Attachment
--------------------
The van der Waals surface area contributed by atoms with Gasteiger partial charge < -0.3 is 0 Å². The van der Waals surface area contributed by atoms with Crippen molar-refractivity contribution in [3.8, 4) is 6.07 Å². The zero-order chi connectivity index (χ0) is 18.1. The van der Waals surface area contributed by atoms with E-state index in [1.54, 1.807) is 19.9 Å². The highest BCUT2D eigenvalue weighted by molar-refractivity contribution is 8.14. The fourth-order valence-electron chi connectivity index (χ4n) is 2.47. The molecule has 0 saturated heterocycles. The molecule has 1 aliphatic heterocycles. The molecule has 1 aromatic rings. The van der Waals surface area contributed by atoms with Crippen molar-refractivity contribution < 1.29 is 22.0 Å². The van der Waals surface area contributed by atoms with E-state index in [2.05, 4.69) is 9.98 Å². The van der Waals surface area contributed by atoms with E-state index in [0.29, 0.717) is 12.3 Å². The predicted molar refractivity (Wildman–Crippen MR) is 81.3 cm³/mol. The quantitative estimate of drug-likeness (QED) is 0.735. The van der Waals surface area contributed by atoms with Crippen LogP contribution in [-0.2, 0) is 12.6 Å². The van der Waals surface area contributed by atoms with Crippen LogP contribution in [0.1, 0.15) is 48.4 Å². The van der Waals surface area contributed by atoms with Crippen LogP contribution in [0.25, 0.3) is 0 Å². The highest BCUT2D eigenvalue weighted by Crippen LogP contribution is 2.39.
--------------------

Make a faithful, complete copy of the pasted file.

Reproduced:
The van der Waals surface area contributed by atoms with Gasteiger partial charge < -0.3 is 0 Å². The van der Waals surface area contributed by atoms with Crippen molar-refractivity contribution in [3.8, 4) is 6.07 Å². The zero-order chi connectivity index (χ0) is 18.1. The van der Waals surface area contributed by atoms with E-state index in [1.54, 1.807) is 19.9 Å². The highest BCUT2D eigenvalue weighted by molar-refractivity contribution is 8.14. The fourth-order valence-electron chi connectivity index (χ4n) is 2.47. The molecule has 0 saturated heterocycles. The molecule has 1 aliphatic heterocycles. The molecule has 1 aromatic rings. The van der Waals surface area contributed by atoms with Crippen molar-refractivity contribution < 1.29 is 22.0 Å². The van der Waals surface area contributed by atoms with E-state index in [2.05, 4.69) is 9.98 Å². The van der Waals surface area contributed by atoms with E-state index in [0.29, 0.717) is 12.3 Å². The predicted molar refractivity (Wildman–Crippen MR) is 81.3 cm³/mol. The quantitative estimate of drug-likeness (QED) is 0.735. The van der Waals surface area contributed by atoms with Crippen LogP contribution in [-0.2, 0) is 12.6 Å². The van der Waals surface area contributed by atoms with Crippen LogP contribution in [0.1, 0.15) is 48.4 Å². The van der Waals surface area contributed by atoms with Crippen LogP contribution in [0.25, 0.3) is 0 Å². The highest BCUT2D eigenvalue weighted by Crippen LogP contribution is 2.39.